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# WGu RFC 1 ch 13

### Summary of Chapter 13

Question | Answer |
---|---|

inferential statistics | deal with inferences about populations based on the behavior of samples |

inferential statistics are | used to determine how likely it is that results based on a sample or samples are the same results that would have been obtained for the entire population |

the degree to which the results of a sample can be generalized to a population is | always expressed in terms of probabilities not in terms of proof |

expected, chance variation among means | referred to as sampling error |

The question that guides inferential statistics is | whether observed differences are real or only the result of sampling error |

Useful characteristic of sampling errors | usually normally distributed |

if a sufficiently large number of equal sized large samples are | randomly selected from a population, the means of those samples will be normally distributed around the population mean |

the smaller the standard of error of the mean | the less sampling error |

as the size of the sample increases | the standard of error of the mean decreases |

standard error | can also be calculated for other measures of central tendency as well as for measure of variability, relationship, and relative position |

standard error | can also be determined for the difference between the means |

hypothesis testing | process of decision making in which researchers evaluate the results of a study against their original expectations |

hypothesis testing | process of determining whether to reject the null hypothesis (i.e., no meaningful differences only those due to sampling error) in favor of the research hypothesis (i.e., groups are meaningfully different; one treatment is more effective than another) |

test of significance | statistical procedure in which we determine the likelihood (i.e., probability) that results from our sample are just due to chance |

significance | refers to a selected probability level that indicates how much risk we are willing to take if the decision we make is wrong |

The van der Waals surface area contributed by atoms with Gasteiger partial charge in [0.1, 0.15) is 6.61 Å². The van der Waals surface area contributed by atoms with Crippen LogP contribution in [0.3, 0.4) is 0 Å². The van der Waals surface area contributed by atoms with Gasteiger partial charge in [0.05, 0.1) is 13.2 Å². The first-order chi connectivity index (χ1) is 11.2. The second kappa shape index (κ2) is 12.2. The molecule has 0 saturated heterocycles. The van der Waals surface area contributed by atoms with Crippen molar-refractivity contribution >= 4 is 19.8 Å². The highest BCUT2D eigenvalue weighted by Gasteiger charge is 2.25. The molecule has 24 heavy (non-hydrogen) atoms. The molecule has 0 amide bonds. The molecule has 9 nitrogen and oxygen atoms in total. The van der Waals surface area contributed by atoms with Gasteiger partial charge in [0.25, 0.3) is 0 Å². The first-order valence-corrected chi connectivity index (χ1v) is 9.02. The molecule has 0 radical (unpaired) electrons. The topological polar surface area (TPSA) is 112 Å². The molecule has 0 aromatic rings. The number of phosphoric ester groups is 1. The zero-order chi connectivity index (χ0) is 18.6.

the standard preselected probability level used by educational researchers | is usually 5 out of 100 chances that the observed difference occurred by chance |

tests of significance can be | either one tailed or two tailed |

tails | refers to the extreme ends of the bell shaped curve of a sampling distribution |

one tailed test | assumes that a difference can occur only in one direction; the research hypothesis is directional; the researcher should be quite sure that the results can occur only in the predicted direction |

two tailed test | assumes that the results can occur in either direction; the research hypothesis is non-directional |

one tailed test has one major advantage | it is statistically easier to obtain a significant difference when using a one tailed tests |

type I error | occurs when the null hypothesis is true, but the researcher rejects it, believe incorrectly, that the results from the sample are not simply due to chance. (you think you are pregnant but you are not, false positive |

type II error | occurs when the null hypothesis is false, but the researcher fails to reject it, believing incorrectly, that the results from the sample are simply due to chance (you think you are not pregnant, but you are, false negative) |

parametric tests | more powerful and appropriate when the variable measured is normally distributed in the population and the data represent an interval or ratio scale of measurement |

non parametric tests | makes no assumptions about the shape of the distribution and are used when the data represent an ordinal or nominal scale |

t test | used to determine whether two groups of scores are significantly different at a selected probability level |

basic strategy of a t test | compare the actual difference between the means of the groups, with the difference expected by the chance if the null hypothesis (i.e., no difference) is true. This ratio is known as the t value |

t value | is equal or greater than the value statistically established for the predetermined significance level, we can reject the null hypothesis |

Simple or one way analysis of variance (ANOVA) | used to determine whether scores from two or more groups are significantly different at selected probability level |

ANOVA | total variance of scores is attributed to two sources variance between groups (variance caused by the treatment or other independent variables) and variance within groups (error variance) |

Analysis of covariance (ANCOVA) | form of ANOVA used for controlling extraneous variables |

ANCOVA | adjusts posttest scores for initial differences on some variable and compares adjusted scores |

ANCOVA | used as a means of increasing the power of a statistical test |

power | refers to the ability of a significance test to identify a true research finding, allowing the experimenter to reject a null hypothesis that is false |

multiple regression | combines variables that are known individually to predict the criterion into a multiple regression equation |

chi square | is a nonparametric test of significance appropriate when the data are in form of frequency counts or percentages and proportions that can be converted to frequencies in different categories or groups |